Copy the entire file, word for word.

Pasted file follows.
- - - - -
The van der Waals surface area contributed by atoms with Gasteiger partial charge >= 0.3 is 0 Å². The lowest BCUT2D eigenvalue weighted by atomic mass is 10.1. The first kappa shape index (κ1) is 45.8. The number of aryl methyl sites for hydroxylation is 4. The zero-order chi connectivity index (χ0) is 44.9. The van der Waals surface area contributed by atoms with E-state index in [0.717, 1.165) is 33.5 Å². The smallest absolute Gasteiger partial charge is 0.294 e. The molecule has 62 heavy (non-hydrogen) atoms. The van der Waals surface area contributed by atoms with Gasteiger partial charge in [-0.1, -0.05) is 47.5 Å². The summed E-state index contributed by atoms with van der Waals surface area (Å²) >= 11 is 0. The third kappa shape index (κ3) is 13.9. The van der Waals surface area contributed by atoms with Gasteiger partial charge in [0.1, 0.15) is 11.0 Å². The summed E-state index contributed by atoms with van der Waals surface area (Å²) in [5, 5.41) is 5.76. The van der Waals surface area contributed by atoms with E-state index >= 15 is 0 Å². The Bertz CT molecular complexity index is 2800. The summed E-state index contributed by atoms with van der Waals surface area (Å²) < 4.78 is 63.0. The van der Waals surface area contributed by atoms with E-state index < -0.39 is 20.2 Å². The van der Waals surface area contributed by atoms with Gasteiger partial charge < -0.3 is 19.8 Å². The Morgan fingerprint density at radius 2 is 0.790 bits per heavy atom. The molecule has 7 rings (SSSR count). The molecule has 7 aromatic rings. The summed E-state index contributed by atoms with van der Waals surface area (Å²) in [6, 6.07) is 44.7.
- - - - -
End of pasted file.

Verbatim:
The van der Waals surface area contributed by atoms with Gasteiger partial charge >= 0.3 is 0 Å². The lowest BCUT2D eigenvalue weighted by atomic mass is 10.1. The first kappa shape index (κ1) is 45.8. The number of aryl methyl sites for hydroxylation is 4. The zero-order chi connectivity index (χ0) is 44.9. The van der Waals surface area contributed by atoms with E-state index in [0.717, 1.165) is 33.5 Å². The smallest absolute Gasteiger partial charge is 0.294 e. The molecule has 62 heavy (non-hydrogen) atoms. The van der Waals surface area contributed by atoms with Gasteiger partial charge in [-0.1, -0.05) is 47.5 Å². The summed E-state index contributed by atoms with van der Waals surface area (Å²) >= 11 is 0. The third kappa shape index (κ3) is 13.9. The van der Waals surface area contributed by atoms with Gasteiger partial charge in [0.1, 0.15) is 11.0 Å². The summed E-state index contributed by atoms with van der Waals surface area (Å²) in [5, 5.41) is 5.76. The van der Waals surface area contributed by atoms with E-state index >= 15 is 0 Å². The Bertz CT molecular complexity index is 2800. The summed E-state index contributed by atoms with van der Waals surface area (Å²) < 4.78 is 63.0. The van der Waals surface area contributed by atoms with E-state index < -0.39 is 20.2 Å². The van der Waals surface area contributed by atoms with Gasteiger partial charge < -0.3 is 19.8 Å². The Morgan fingerprint density at radius 2 is 0.790 bits per heavy atom. The molecule has 7 rings (SSSR count). The molecule has 7 aromatic rings. The summed E-state index contributed by atoms with van der Waals surface area (Å²) in [6, 6.07) is 44.7.